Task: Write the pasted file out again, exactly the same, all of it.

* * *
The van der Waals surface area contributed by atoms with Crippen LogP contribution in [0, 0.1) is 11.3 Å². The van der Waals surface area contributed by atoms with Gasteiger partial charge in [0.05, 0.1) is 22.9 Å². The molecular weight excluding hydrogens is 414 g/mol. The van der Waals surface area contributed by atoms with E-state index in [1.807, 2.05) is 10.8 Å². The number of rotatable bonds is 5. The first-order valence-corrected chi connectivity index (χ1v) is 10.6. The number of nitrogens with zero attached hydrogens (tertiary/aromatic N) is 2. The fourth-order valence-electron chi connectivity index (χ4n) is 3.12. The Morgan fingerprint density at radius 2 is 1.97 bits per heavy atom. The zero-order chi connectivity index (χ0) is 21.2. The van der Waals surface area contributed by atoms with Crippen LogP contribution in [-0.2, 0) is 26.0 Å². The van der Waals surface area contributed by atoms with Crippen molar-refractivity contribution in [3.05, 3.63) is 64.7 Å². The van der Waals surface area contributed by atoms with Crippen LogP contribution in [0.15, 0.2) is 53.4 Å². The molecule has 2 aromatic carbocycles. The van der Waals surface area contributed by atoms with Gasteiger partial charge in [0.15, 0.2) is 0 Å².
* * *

The van der Waals surface area contributed by atoms with Crippen LogP contribution in [0, 0.1) is 11.3 Å². The van der Waals surface area contributed by atoms with Gasteiger partial charge in [0.05, 0.1) is 22.9 Å². The molecular weight excluding hydrogens is 414 g/mol. The van der Waals surface area contributed by atoms with E-state index in [1.807, 2.05) is 10.8 Å². The number of rotatable bonds is 5. The first-order valence-corrected chi connectivity index (χ1v) is 10.6. The number of nitrogens with zero attached hydrogens (tertiary/aromatic N) is 2. The fourth-order valence-electron chi connectivity index (χ4n) is 3.12. The Morgan fingerprint density at radius 2 is 1.97 bits per heavy atom. The zero-order chi connectivity index (χ0) is 21.2. The van der Waals surface area contributed by atoms with Crippen LogP contribution in [-0.2, 0) is 26.0 Å². The van der Waals surface area contributed by atoms with Crippen molar-refractivity contribution in [3.05, 3.63) is 64.7 Å². The van der Waals surface area contributed by atoms with Crippen LogP contribution in [0.15, 0.2) is 53.4 Å². The molecule has 2 aromatic carbocycles. The van der Waals surface area contributed by atoms with Gasteiger partial charge in [0.15, 0.2) is 0 Å².